inundate

[in-uhn-deyt, -uhn-, in-uhn-deyt]
verb (used with object), inundated, inundating.
1.
to flood; cover or overspread with water; deluge.
2.
to overwhelm: inundated with letters of protest.

Origin:
1615–25; < Latin inundātus, past participle of inundāre to flood, overflow, equivalent to in- in-2 + und(a) wave + -ātus -ate1

inundation, noun
inundator, noun
inundatory [in-uhn-duh-tawr-ee, -tohr-ee] , adjective
superinundation, noun
uninundated, adjective


2. glut.
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Based on the Random House Dictionary, © Random House, Inc. 2014.
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World English Dictionary
inundate (ˈɪnʌnˌdeɪt)
 
vb
1.  to cover completely with water; overflow; flood; swamp
2.  to overwhelm, as if with a flood: to be inundated with requests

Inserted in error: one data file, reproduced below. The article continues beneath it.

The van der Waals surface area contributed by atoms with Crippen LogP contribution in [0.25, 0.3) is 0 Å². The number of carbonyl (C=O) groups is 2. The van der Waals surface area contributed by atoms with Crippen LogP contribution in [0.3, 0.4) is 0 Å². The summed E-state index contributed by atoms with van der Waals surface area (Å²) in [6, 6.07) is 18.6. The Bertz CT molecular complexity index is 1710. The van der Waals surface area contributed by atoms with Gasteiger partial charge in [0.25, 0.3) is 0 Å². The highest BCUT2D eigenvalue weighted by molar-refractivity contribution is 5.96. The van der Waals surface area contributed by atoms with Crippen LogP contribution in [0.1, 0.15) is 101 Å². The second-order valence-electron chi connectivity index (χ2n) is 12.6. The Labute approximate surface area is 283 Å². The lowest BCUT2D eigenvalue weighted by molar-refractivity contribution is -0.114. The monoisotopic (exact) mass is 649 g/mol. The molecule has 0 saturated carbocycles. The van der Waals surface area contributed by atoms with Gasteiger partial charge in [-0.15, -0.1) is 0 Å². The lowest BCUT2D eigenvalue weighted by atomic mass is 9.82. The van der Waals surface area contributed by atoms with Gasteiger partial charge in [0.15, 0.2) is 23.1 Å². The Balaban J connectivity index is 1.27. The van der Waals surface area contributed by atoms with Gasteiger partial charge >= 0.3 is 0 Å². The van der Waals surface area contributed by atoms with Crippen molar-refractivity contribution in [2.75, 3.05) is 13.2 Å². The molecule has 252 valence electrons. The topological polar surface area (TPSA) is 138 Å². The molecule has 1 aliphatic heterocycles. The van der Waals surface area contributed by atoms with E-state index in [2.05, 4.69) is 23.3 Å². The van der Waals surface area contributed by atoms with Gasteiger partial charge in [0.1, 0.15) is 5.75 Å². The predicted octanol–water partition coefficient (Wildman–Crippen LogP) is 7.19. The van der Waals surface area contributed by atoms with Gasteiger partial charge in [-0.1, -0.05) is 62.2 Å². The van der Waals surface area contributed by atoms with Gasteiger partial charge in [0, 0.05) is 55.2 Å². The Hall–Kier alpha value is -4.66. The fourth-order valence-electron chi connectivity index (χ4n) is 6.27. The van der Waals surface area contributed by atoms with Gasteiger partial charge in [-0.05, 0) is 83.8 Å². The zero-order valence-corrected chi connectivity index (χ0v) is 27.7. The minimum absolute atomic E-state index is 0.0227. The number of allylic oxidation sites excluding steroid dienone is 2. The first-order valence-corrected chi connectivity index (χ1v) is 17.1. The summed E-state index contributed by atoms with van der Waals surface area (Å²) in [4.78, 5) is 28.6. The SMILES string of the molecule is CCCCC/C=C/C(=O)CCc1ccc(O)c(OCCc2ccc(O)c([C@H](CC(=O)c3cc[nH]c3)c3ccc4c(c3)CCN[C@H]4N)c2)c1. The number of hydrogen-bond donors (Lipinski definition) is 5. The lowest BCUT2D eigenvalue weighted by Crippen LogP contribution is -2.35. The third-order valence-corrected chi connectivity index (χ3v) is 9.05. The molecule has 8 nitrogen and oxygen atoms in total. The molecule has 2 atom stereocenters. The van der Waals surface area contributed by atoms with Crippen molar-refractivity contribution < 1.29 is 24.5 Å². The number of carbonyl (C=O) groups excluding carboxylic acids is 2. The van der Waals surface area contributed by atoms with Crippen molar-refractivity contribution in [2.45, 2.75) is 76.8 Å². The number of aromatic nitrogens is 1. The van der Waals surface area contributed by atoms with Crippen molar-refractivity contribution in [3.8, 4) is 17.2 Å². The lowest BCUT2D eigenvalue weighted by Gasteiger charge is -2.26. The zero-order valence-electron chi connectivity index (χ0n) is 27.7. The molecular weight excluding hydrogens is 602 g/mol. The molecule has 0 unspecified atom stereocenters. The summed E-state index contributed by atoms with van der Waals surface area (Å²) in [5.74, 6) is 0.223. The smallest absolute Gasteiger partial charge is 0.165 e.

[C17: from Latin inundāre to flood, from unda wave]
 
'inundant
 
adj
 
in'undatory
 
adj
 
inun'dation
 
n
 
'inundator
 
n

Collins English Dictionary - Complete & Unabridged 10th Edition
2009 © William Collins Sons & Co. Ltd. 1979, 1986 © HarperCollins
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Etymonline
Word Origin & History

inundate
1620s, from pp. stem of inundare (see inundation).

inundated
pp. adj. from inundate.
Online Etymology Dictionary, © 2010 Douglas Harper
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Example sentences
Last year's flood disaster also inundated coal mines, pushing up coal prices.
Sinkholes can occur when underground rocks that can be dissolved by water-such
  as salt, gypsum, and limestone-are inundated.
Rescue and rehabilitation centers have been inundated with refugees from these
  fires and from the illegal animal trade.
The waves kept coming all night long, and for the first few hours they
  repeatedly inundated the three-story building.
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